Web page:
Korean War POW MIA Network

Statement presented by Command Sergeant Major Timothy F. Casey, USA-Ret, to the North Korean Ambassador to the United Nations 9 May 1997. Discussions to establish Joint US-NK Recovery Operations for recovering remains of US POW-MIA, determine possibility of live US POWs in NK, etc.

 Ambassador Kim:

 I am Tim Casey with the Association of Korean War Ex-POW, Inc.

 Today there has been much discussion related to POW-MIA affairs which

concerned the actions of the Chinese Peoples' Volunteers and the Soviet Armed Forces.

 Certainly your government had little to do with their actions nor can you reply for them.

 However, I would like to discuss a POW-MIA issue that pertains directly to the Korean Peoples' government. Specifically concerning American POWs who were captured during the early weeks of the war.

 American soldiers captured the first few weeks of July 1950, were under the sole control of the Korean Peoples Army. They were first consolidated in Seoul and later in P'yong-yang, at what I believe was Kim Il Sung University, and then moved through a series of transient prison camps. This group of American POWs numbered greater than 700 soldiers and civilians. Transient camps for this group were located at Manpo, Chung'gang-jin, Hanjang-ni and An-dong. At all times the group was under the direct supervision, control and responsibility of either the Peoples' Army or the Korean Peoples' Security Police.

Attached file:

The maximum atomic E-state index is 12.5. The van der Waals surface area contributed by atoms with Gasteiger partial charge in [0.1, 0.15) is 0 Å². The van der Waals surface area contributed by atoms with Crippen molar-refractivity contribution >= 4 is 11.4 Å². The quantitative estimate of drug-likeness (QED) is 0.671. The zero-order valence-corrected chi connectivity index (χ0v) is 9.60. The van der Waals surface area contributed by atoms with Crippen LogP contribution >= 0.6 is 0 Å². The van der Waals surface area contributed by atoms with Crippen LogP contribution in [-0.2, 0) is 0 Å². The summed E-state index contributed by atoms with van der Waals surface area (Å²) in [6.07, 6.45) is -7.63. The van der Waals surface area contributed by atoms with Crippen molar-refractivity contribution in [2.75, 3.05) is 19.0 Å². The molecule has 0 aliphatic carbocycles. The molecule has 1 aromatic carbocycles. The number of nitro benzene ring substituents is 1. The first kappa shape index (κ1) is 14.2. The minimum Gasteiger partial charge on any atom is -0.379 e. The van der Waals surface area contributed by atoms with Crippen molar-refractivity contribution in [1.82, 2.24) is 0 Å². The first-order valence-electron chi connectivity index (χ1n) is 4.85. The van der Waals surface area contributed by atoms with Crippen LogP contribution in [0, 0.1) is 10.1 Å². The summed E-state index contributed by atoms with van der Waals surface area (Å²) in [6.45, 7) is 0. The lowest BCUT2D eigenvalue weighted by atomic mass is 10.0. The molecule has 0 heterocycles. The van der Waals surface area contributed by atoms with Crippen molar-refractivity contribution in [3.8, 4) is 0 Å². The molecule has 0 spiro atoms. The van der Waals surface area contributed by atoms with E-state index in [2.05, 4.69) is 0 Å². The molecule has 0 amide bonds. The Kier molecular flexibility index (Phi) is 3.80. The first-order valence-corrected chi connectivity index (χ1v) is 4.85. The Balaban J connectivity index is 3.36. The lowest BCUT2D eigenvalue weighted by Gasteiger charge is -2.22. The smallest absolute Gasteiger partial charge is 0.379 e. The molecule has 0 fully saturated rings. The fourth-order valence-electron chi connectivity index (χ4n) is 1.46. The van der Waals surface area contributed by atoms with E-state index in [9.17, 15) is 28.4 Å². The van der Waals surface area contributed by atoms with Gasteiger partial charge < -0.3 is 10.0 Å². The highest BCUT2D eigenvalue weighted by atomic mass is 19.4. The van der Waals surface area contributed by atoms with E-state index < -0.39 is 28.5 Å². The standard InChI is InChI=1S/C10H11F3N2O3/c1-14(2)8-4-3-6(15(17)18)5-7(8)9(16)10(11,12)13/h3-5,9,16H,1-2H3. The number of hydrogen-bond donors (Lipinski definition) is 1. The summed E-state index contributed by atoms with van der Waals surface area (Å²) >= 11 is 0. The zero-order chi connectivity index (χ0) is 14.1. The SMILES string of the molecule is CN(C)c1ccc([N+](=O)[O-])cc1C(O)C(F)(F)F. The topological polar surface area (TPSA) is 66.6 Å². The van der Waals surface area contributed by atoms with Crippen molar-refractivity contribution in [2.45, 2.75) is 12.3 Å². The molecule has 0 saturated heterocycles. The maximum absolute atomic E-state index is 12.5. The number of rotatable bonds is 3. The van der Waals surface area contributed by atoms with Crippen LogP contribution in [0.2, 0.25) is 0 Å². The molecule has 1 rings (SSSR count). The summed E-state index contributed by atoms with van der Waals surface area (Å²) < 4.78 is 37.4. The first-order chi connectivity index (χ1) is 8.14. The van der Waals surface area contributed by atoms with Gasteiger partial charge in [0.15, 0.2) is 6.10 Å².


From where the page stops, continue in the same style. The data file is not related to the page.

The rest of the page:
Of the original 700 or more POWs, approximately 500 POWs died and were buried at the previously mentioned transient camps. The transient POW camps where this group was incarcerated, and the routes leading to them, would be a prime choice for Joint Recovery Operations.

 When the Korean Peoples' Army relinquished control of the 200 surviving POWs they were transferred, in October 1951, to the Chinese Peoples' Volunteers POW Camp 3 at Chang-song.

 Another separate area, but of equal concern to former Korean War POWs, are two mining camps in the DPRK that were used by the Chinese Peoples' Volunteers as transient camps for American POWs. The Suan Mining Camp located southeast of P'yong-yang and the Pukchin Mining Camp located midway between Kunu-ri and Pyoktong. Due the high rate of deaths and burials at these both locations they should also be seriously considered for Joint Recovery Operations.

 At the end of this discussion I will provide your delegation with a list of the July 1950-October 1951 deceased POWs that indicates their place of burial.